Trade and Cities
Florida International University (FIU) - Department of Economics
Florida International University
April 16, 2013
Many developing countries display remarkably high degrees of urban concentration, incommensurate with their levels of urbanization. The cost of excessively high levels of urban concentration can be very high in terms of overpopulation, congestion, and productivity growth. One strand in the the theoretical literature suggests that such high levels of concentration may be the result of restrictive trade policies that trigger forces of agglomeration. Another strand in the literature, however, points out that trade liberalization itself may exacerbate regional inequalities by favoring the already-rich regions that have better access to international markets. The empirical basis for judging this question has so far been weak: in the existing literature, trade policies are poorly measured (or not measured as when trade volumes are used spuriously). Here, we use new disaggregated tariff measures to empirically test the hypothesis. We also employ a treatment-and-control analysis of pre- versus post-1990 performance of liberalizing and non-liberalizing countries. We find evidence that, controlling for, among others, largest cities that have ports and, thus, have better access to external markets, liberalizing trade does lead to a reduction in urban concentration. Finally, by using a cross-country level of analysis we provide some external validity to the more careful empirical studies that rely on single country data.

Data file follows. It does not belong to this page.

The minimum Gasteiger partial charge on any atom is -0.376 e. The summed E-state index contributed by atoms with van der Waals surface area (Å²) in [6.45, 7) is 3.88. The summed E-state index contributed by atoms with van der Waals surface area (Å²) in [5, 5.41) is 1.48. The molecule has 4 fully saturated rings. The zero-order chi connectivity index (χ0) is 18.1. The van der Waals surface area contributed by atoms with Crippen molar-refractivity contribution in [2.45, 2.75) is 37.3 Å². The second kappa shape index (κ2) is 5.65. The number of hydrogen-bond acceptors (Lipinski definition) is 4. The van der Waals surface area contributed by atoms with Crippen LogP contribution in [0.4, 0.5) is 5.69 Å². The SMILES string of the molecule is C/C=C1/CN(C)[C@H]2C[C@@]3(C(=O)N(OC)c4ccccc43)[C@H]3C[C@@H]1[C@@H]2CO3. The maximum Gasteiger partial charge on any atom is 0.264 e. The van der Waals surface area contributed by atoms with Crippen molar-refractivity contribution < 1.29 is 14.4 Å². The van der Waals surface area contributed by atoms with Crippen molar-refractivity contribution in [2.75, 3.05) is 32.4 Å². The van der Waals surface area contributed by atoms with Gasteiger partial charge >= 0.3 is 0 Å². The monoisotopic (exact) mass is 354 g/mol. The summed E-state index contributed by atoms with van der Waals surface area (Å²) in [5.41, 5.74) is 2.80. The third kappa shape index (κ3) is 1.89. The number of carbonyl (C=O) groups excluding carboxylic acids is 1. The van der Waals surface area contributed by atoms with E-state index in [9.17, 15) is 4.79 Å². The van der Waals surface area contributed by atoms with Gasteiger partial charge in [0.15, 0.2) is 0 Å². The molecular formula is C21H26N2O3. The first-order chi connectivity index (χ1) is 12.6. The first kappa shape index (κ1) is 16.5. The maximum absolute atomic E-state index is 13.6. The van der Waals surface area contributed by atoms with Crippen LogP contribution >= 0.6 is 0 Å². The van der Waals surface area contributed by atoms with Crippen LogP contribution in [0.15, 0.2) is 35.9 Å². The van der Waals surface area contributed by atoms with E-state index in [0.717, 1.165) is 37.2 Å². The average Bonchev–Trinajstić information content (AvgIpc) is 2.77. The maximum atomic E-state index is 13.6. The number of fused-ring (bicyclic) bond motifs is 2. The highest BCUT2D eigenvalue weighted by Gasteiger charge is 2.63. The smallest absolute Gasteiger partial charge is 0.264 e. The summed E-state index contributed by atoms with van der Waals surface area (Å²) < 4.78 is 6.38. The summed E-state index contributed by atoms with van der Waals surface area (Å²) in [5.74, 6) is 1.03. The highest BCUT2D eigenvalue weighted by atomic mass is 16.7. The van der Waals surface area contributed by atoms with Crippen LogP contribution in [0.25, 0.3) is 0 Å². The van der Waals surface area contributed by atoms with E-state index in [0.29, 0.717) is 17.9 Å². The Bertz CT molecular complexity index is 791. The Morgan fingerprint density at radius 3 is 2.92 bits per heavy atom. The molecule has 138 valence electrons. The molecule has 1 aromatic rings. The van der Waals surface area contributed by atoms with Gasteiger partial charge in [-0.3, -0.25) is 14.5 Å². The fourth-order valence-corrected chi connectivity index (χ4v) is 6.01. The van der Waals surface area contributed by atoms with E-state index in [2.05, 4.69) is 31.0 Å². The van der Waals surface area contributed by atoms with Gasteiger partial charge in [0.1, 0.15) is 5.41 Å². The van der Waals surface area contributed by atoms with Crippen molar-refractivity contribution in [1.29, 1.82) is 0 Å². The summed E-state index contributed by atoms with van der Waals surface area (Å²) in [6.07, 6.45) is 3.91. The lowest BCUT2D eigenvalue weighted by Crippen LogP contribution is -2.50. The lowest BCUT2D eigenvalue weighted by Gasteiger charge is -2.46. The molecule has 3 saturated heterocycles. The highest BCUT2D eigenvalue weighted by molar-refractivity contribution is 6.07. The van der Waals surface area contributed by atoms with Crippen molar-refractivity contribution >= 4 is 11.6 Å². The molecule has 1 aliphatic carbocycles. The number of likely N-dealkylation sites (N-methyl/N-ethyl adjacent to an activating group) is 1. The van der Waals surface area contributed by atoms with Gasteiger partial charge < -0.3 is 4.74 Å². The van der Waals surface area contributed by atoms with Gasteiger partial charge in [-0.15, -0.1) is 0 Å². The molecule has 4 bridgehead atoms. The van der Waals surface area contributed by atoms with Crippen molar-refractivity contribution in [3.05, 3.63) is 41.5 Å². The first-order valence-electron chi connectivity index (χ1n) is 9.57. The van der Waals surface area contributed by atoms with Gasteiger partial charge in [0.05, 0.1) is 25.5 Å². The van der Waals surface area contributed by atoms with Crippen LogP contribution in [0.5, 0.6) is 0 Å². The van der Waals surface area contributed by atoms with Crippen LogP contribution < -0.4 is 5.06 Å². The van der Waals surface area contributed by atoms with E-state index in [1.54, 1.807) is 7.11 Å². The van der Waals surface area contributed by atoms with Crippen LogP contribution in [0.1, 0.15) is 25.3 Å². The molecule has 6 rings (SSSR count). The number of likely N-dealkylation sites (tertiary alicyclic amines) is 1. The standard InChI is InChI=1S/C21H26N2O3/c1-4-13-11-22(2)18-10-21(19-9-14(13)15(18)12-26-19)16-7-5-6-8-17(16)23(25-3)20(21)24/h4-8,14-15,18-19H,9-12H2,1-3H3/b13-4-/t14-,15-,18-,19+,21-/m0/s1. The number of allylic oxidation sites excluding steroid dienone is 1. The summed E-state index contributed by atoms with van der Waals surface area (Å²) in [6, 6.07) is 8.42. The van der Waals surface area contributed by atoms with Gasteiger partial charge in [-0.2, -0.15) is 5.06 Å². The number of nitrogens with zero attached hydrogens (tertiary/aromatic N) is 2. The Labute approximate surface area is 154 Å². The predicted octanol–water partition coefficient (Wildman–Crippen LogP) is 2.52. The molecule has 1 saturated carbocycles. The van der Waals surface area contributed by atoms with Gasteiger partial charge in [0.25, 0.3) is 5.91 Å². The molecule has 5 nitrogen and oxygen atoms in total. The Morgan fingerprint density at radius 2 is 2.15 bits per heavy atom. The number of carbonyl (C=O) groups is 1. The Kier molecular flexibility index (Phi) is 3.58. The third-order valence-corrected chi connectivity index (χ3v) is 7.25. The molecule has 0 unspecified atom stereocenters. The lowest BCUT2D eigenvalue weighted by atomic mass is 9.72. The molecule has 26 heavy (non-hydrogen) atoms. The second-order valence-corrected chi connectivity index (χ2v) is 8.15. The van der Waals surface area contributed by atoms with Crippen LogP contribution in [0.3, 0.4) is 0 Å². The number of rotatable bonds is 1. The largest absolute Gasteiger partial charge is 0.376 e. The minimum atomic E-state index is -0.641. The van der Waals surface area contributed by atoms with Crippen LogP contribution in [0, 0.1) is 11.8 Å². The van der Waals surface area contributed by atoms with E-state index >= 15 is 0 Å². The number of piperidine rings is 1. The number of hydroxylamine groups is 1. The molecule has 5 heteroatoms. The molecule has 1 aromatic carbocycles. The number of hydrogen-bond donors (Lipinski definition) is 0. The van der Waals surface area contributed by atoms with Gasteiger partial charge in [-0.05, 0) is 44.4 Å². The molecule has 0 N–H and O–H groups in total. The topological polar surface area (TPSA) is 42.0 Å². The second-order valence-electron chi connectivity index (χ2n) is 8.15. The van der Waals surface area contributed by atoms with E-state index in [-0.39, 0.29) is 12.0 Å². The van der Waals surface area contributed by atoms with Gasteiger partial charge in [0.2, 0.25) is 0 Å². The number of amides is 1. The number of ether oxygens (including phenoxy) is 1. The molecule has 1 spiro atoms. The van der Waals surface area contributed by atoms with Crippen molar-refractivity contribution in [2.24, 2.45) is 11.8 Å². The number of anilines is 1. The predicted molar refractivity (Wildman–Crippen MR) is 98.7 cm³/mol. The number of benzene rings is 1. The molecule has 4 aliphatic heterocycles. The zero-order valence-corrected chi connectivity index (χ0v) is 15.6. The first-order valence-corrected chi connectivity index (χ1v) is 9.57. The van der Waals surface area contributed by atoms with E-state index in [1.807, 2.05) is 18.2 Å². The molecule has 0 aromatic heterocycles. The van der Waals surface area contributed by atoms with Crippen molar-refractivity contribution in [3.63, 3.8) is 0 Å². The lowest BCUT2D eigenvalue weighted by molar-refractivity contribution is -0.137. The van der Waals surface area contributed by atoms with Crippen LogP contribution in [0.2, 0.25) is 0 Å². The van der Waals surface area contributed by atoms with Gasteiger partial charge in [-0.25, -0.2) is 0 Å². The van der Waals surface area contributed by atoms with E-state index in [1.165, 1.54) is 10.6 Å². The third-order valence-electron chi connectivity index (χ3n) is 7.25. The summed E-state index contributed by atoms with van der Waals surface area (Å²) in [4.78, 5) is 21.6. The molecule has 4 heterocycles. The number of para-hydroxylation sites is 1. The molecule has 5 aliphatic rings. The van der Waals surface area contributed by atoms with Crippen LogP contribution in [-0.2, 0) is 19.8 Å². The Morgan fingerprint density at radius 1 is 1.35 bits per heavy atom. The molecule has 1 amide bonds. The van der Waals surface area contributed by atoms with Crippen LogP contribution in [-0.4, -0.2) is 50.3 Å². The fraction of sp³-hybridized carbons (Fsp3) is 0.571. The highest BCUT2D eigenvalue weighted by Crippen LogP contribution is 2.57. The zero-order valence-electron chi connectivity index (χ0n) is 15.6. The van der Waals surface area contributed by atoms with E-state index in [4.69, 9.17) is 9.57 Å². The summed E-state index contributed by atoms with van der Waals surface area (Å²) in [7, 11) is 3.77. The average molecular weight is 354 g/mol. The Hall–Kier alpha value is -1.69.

Number of Pages in PDF File: 26working papers series
Date posted: September 21, 2012 ; Last revised: April 18, 2013
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